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Comments about ‘Drawing boundaries: How much influence will public have on redistricting process?’

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Published: Sunday, Aug. 7 2011 12:43 a.m. MDT

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one old man
Ogden, UT

Redistricting, will the public be heard?

No.

DN Subscriber
Cottonwood Heights, UT

The basic requirement is "one man one vote" so as long as all of Utah's legal residents are assigned in equal numbers to four different districts, the rest is all partisan nonsense.

No one will be happy with whatever is adopted. Liberals would complain regardless. Some Republicans will complain if the areas inhabited mainly by Democrats are concentrated in one district, and others will complain if they are divided among all four districts.

In some states with decreasing numbers of seats in Congress, partisan goals may result in some of the smaller party's seats being redesigned out of existence, but Utah is gaining a seat, so no real mischief opportunities exist.

I trust the Legislators to try to do a fair and reasonable job designing the districts.

Once the districts are drawn, then candidates can try to sell their ideas. And, if they lose, the fault will lie with the ideas they are selling, not the district they find themselves in.

owlmaster2
Kaysville, UT

Our Republican leaders know exactly where the boundaries will be. No matter how many hearings, no matter what you say they will put the boundaries where they can save or gain seats. Anyone that thinks otherwise is either uninformed or a part of the problem.

No, the public will not be listened to. They may be heard but that ends there.

Christine
Orem, UT

The Utah Republican lawmakers are "wolves in sheep's clothing" when it comes to redistricting.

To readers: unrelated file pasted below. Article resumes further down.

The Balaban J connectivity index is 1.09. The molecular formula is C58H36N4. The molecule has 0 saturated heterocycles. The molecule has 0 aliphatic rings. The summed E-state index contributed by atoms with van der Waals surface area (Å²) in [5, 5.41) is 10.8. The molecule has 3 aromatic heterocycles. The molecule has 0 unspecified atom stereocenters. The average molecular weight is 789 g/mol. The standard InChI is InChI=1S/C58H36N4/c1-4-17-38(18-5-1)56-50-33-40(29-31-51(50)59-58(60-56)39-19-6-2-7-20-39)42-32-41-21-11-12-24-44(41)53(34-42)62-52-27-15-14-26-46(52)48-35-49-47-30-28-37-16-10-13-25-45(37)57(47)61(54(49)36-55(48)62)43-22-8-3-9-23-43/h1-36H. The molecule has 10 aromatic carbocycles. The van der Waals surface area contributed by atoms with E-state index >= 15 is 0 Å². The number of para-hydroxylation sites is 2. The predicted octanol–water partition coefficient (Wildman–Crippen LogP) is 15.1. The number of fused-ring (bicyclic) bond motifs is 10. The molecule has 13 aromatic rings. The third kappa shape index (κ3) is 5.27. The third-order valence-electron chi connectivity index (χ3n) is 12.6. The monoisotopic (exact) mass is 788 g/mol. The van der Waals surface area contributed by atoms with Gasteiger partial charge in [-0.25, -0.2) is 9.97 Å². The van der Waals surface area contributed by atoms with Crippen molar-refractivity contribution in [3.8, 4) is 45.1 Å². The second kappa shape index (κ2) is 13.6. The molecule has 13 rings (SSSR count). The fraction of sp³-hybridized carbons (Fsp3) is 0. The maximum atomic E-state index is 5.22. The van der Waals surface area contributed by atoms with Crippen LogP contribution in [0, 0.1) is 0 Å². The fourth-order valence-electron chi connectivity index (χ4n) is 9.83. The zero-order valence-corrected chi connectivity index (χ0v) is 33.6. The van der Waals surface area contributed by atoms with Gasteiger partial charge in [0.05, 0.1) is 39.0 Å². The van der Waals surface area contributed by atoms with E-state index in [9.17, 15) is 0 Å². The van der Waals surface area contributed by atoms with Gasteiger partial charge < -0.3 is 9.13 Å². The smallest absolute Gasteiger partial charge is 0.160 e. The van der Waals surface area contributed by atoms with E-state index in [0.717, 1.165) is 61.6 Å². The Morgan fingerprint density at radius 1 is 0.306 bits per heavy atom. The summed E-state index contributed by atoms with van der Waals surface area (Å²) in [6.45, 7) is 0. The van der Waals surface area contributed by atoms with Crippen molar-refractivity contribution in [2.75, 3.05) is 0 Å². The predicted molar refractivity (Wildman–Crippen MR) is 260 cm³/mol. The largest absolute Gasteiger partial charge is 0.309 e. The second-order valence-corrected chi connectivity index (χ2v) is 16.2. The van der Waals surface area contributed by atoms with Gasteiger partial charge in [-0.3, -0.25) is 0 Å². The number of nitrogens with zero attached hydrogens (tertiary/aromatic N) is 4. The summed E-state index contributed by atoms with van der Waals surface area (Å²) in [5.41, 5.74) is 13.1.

Example: "A decade ago, Utah attracted national criticism for what was seen as an attempt to ensure a Democrat couldnt win the 2nd District by stretching it from Salt Lake through some of the most conservative areas of the state." This time around they will do the same thing.

"Over the last few decades, however, what has changed are the rules organizing American politics. They now encourage small interest groups - including ideologically charged ones - to capture major political parties as well as Congress itself. Call it ' political narrowcasting". (Fareed Zakaria, CNN)

Example: "Redistricting has created safe seats so that for most House members, their only concern is a challenge from the right for Republicans and the left for Democrats. The incentive is to pander to the base, not the center." (Fareed Zakaria, CNN)

The incentive is reelection instead of doing what's best for the state and the country.

Laura M. Warburton
Huntsville, UT

"But despite the unprecedented level of public involvement and so many plans already to choose from there's still concern among some that Utah will end up with a redistricting plan largely shaped behind closed doors to benefit the politicians in power."

To me, this incites controversy. Basically sells papers. What a shame. This committee has done closer to 20 public meetings; begged people to come out and the numbers have been mostly dismal if not embarrassing especially given the huge outcry over GRAMA - which was also trumped up by an angry media force.

So, my question is why don't we start paying a little more attention to what the committee did right? Why don't we pay a little more attention to what the Legislature does well? It seems anger sells but are we not better than that? We have our right to find fault and to correct it. Actually, an obligation to do so, but what about our obligation to find what is right and good?

This committee gave up a good portion of their summer to travel the state to meet with citizens who didn't show up.

They are the experts at this point. Are you?

Hellooo
Salt Lake City, UT

The public has been heard, and now decision must be made. No matter what the districts finally are, they will be criticized as being from behind closed doors, unfair and favoring the majority party. Of course, that rehtoric will be led by the elites, pick-up by the minority party, because in the former's case they want more power and in the latter's case they want to keep their minority ideals and still get someone elected.

owlmaster2
Kaysville, UT

Hearings, hearings, herrings. Yes, I know it says herrings. Red herrings.